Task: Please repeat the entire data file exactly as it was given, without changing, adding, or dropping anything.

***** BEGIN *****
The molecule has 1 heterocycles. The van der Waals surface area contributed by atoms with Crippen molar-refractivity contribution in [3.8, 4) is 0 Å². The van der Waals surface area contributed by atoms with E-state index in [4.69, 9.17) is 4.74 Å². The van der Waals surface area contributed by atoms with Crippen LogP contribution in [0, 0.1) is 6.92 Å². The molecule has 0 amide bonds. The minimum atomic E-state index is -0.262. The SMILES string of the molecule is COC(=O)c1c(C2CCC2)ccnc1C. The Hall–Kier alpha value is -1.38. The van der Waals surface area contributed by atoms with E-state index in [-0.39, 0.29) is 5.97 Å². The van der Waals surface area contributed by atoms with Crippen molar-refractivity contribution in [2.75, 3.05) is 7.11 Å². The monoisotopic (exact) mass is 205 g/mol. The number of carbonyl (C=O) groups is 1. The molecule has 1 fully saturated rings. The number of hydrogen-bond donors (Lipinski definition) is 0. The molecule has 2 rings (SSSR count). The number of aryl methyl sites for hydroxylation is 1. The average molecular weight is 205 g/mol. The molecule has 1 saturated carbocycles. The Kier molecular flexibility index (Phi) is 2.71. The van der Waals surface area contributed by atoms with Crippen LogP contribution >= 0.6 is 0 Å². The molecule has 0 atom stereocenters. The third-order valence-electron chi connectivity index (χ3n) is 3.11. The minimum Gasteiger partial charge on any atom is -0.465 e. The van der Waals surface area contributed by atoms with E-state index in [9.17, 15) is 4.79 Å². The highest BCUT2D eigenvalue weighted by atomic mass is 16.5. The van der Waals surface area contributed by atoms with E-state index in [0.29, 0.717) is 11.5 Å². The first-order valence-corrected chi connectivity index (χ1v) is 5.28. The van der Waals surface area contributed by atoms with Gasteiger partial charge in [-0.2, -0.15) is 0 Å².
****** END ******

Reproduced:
The molecule has 1 heterocycles. The van der Waals surface area contributed by atoms with Crippen molar-refractivity contribution in [3.8, 4) is 0 Å². The van der Waals surface area contributed by atoms with E-state index in [4.69, 9.17) is 4.74 Å². The van der Waals surface area contributed by atoms with Crippen LogP contribution in [0, 0.1) is 6.92 Å². The molecule has 0 amide bonds. The minimum atomic E-state index is -0.262. The SMILES string of the molecule is COC(=O)c1c(C2CCC2)ccnc1C. The Hall–Kier alpha value is -1.38. The van der Waals surface area contributed by atoms with E-state index in [-0.39, 0.29) is 5.97 Å². The van der Waals surface area contributed by atoms with Crippen molar-refractivity contribution in [2.75, 3.05) is 7.11 Å². The monoisotopic (exact) mass is 205 g/mol. The number of carbonyl (C=O) groups is 1. The molecule has 1 fully saturated rings. The number of hydrogen-bond donors (Lipinski definition) is 0. The molecule has 2 rings (SSSR count). The number of aryl methyl sites for hydroxylation is 1. The average molecular weight is 205 g/mol. The molecule has 1 saturated carbocycles. The Kier molecular flexibility index (Phi) is 2.71. The van der Waals surface area contributed by atoms with Crippen LogP contribution >= 0.6 is 0 Å². The molecule has 0 atom stereocenters. The third-order valence-electron chi connectivity index (χ3n) is 3.11. The minimum Gasteiger partial charge on any atom is -0.465 e. The van der Waals surface area contributed by atoms with E-state index in [9.17, 15) is 4.79 Å². The highest BCUT2D eigenvalue weighted by atomic mass is 16.5. The van der Waals surface area contributed by atoms with E-state index in [0.29, 0.717) is 11.5 Å². The first-order valence-corrected chi connectivity index (χ1v) is 5.28. The van der Waals surface area contributed by atoms with Gasteiger partial charge in [-0.2, -0.15) is 0 Å².